In the next few weeks, I’ll be giving some new examples of covert-aggression and I look forward to a robust discussion on the topic. We’ll also be exploring some of the other kinds of aggressive behaviors and the toll they take in human relations.  Though many of the readers are quite savvy on these subjects, there are many newcomers to the site that have either just become familiar with my work or are just beginning to suspect that they’ve been the victim of any of these types of aggression.  The more anecdotes and examples they can access, the more validated they’re likely to feel in their feelings and suspicions.  Hopefully, they’ll also find in the examples and discussions the insights and tools they need to better empower themselves.

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19 Responses to Aggression and Covert-Aggression

  1. Einstien
    Jan 17, 2014

    My very first ‘aha’ moment came when I found an excerpt from Dr. Simon’s book, “In Sheep’s Clothing”. I don’t know how the dilema could possibly be described better. It should be required reading for anyone who finds themselves wondering what the hell is going on.

    http://www.cassiopaea.com/cassiopaea/psychopaths_in_sheeps_clothing.htm

    I hope you don’t mind Dr. Simon. To this day, it’s one of the best – and most enlightening (and freeing) – things I ever read.

    • johanna
      Jan 20, 2014

      Thanks for pointing out that excerpt from “In Sheeps Clothing”. It was also my ‘aha’ moment.

  2. Noel
    Jan 17, 2014

    Your article basically defines my 49 year relationship with my xnh. It did make me think I was going crazy. I went to a psychologist around our 20th anniversary and told him just that. He had a few counseling sessions with my husband during this time period. Of course xnh wanted to establish that I had mental problems. The Dr. laid out that my then husband was pretending to be one person while he was really another. He said that my actions totally lined up with my beliefs. I thought he was talking about just our current situation at that time. I had never heard of personality disorders. This was around 1980 and I think these issues were just being recognized. I stayed another 25 years.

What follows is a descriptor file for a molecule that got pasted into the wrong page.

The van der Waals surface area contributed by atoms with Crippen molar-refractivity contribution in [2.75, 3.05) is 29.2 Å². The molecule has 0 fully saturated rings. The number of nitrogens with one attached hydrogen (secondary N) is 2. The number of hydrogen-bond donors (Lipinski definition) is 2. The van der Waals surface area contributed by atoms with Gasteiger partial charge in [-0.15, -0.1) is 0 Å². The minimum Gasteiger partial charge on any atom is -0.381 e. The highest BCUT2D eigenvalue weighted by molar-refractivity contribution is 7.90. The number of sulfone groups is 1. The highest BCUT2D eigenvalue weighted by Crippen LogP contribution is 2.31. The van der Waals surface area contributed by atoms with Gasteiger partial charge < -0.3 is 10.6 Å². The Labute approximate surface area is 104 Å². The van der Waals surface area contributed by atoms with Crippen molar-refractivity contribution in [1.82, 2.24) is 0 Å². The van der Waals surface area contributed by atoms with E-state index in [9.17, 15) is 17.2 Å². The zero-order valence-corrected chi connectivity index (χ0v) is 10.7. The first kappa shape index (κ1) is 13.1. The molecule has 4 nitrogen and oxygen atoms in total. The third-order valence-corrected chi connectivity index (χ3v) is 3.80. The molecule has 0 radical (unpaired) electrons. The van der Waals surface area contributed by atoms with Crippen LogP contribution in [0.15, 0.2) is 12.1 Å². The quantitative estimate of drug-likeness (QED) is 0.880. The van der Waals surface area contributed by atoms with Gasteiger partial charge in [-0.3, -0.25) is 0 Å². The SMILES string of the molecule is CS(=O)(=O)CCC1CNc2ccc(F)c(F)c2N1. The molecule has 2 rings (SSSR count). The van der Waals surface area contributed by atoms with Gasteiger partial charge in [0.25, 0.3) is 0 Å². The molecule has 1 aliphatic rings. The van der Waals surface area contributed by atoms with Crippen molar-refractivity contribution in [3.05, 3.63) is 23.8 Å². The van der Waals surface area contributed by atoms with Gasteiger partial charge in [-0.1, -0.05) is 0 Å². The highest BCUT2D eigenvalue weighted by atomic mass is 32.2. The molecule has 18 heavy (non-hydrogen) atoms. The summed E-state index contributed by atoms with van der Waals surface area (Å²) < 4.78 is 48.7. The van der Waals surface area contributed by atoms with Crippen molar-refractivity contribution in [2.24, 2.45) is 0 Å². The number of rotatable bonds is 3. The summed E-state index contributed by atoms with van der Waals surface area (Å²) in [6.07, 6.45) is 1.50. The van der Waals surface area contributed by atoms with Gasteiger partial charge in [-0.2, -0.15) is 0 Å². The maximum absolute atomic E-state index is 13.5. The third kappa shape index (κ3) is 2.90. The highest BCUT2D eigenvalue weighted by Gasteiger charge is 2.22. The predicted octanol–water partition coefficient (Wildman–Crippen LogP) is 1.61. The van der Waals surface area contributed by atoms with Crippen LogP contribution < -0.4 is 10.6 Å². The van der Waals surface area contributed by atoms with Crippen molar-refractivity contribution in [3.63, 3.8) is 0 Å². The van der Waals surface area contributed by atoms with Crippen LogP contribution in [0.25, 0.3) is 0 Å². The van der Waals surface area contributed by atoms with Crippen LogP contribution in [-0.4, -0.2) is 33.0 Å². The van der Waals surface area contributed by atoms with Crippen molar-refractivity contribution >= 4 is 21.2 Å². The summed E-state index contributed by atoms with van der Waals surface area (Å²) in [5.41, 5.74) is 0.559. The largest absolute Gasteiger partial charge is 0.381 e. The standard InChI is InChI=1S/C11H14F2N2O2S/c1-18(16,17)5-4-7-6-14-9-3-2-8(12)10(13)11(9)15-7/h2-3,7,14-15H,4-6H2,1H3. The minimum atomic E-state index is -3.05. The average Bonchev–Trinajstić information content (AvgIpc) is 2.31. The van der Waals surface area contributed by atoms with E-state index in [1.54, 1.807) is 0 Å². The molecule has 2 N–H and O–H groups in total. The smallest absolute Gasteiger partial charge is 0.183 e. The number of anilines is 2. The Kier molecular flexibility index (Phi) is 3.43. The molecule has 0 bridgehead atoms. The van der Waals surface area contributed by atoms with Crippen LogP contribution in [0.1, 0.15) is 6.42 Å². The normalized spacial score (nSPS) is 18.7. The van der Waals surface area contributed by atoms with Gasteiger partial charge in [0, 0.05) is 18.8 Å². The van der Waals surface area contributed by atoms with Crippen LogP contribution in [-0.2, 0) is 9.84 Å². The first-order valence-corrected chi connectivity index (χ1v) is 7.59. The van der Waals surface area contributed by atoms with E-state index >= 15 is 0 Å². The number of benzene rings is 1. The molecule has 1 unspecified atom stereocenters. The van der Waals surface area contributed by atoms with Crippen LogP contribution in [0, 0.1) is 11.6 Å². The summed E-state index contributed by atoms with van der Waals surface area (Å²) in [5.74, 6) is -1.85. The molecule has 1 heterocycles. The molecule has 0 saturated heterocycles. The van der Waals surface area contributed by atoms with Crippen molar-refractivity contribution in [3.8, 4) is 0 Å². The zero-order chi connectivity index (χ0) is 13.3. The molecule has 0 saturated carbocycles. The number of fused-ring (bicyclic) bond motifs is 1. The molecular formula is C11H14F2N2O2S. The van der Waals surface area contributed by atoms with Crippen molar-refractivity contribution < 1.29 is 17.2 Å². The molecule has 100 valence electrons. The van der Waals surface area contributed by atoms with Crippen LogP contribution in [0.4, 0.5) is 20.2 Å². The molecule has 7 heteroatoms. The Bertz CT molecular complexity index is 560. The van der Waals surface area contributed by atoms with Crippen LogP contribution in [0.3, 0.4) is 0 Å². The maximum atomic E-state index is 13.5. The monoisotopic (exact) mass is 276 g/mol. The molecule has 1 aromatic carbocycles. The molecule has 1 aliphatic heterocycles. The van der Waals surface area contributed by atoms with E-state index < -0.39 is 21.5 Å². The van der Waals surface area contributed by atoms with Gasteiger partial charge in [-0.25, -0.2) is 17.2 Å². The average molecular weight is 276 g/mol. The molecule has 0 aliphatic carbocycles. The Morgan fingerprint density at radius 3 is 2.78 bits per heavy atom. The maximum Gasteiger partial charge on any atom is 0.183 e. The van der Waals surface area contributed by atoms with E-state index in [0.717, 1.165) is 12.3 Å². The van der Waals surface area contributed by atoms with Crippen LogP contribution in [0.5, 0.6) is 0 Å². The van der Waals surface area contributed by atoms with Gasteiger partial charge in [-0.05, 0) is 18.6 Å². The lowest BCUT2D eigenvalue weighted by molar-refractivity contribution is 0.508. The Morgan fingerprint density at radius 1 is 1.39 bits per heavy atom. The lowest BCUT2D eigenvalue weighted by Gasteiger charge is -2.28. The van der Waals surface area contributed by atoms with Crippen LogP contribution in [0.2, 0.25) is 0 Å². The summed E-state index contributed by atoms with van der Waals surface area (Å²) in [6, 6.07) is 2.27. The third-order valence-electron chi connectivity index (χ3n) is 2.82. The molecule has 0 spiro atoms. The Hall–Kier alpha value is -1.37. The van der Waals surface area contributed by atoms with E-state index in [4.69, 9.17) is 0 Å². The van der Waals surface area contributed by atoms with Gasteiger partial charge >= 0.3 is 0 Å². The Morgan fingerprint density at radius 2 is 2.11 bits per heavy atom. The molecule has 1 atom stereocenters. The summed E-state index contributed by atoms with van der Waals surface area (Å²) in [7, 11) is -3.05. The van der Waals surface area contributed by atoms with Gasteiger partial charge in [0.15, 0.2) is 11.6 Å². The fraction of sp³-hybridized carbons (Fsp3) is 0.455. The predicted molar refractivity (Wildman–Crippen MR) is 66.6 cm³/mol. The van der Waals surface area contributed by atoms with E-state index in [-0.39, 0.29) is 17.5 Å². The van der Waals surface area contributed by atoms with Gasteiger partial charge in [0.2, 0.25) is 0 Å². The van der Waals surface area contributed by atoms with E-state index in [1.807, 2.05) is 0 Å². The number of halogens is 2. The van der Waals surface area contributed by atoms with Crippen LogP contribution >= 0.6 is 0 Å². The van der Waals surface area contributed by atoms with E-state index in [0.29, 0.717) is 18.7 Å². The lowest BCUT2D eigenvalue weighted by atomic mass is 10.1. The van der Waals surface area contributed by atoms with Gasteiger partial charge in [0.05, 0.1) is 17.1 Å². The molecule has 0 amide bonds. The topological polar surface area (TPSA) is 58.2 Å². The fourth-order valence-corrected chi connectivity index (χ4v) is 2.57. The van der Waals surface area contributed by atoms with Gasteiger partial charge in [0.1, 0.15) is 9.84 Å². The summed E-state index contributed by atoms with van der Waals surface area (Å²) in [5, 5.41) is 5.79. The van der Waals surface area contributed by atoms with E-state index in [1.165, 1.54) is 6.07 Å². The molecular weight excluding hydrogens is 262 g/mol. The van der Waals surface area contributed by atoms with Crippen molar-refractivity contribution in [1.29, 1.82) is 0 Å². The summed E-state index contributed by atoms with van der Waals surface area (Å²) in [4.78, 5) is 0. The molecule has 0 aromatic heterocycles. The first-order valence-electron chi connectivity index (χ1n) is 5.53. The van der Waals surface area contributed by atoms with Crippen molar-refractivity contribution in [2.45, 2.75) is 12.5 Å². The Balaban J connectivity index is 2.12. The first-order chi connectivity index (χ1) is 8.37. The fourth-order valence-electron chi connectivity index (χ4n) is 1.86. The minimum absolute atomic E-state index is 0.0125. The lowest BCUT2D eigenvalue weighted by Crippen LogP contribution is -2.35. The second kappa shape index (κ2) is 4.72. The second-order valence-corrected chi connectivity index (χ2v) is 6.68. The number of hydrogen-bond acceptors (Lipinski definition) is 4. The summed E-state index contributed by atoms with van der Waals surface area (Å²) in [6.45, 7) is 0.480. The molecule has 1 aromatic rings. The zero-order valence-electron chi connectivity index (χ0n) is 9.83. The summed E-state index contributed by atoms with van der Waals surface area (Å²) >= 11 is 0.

I find great strength in my belief in God. Now that I have healed somewhat, my faith is stronger than ever.

  3. Danny
    Jan 18, 2014

    So much to learn – all very interesting Dr.Simon. Thank you. Again, you touch on many aspects of my relationship that I had always dismissed along the lines of “well, she just has a way of dealing with me like that. She doesn’t really mean it”…….not realising that she absolutely did, every single bit of it.

    In response to voicing my concerns, I was told many times……”you’re just overreacting”, “you need to go get some therapy”…..or similar. Too, I had made the mistake in confusing passive aggression with covert aggression, the latter being far more insidious in my experience.

    Just a point for clarification please. I’m assuming some of those forms of aggression will overlap? For example, reactive aggression can both be direct or indirect? Or to take another example, reactive aggression can be direct, indirect or passive? Or am I completely confused?

  4. Hopey
    Jan 18, 2014

    The one thing that drove me crazy was indirectness or what I have learned to be covert.
    Progress was finally made when I admitted, to myself, that this was driving me nuts, and I left a certain situation.
    I had decided if the problem really was me, a change of environment would help me see my problem in addition to counseling.
    I have problems but it stemmed from behaviors of some which are not happening in the new place.
    Now I can place appropriate boundaries/identify what is bothering me without going nuts!
    Sometimes you have to get out of a situation/relationship to do that. That isn’t easy either as I suffered from guilt for doing that for too long.

  5. Gigi
    Jan 18, 2014

    Thanks Dr. Simon! I wished that I found your article sooner. I am married to a covert aggressor for 7 years and now is going through a divorce. It look him leaving me to realized that I was not the root of the issue in this marriage.

    STBXH and I have been to MC but he insisted going to a therapist that he went to for a few sessions instead of going to the one that I have been going for months. During MC, I was blamed for the issue in the marriage. I did not realized that I was being brainwashed by STBXH and then by the therapist. I started to tell everyone that I am a horrible wife and will argue with anyone that tell me otherwise.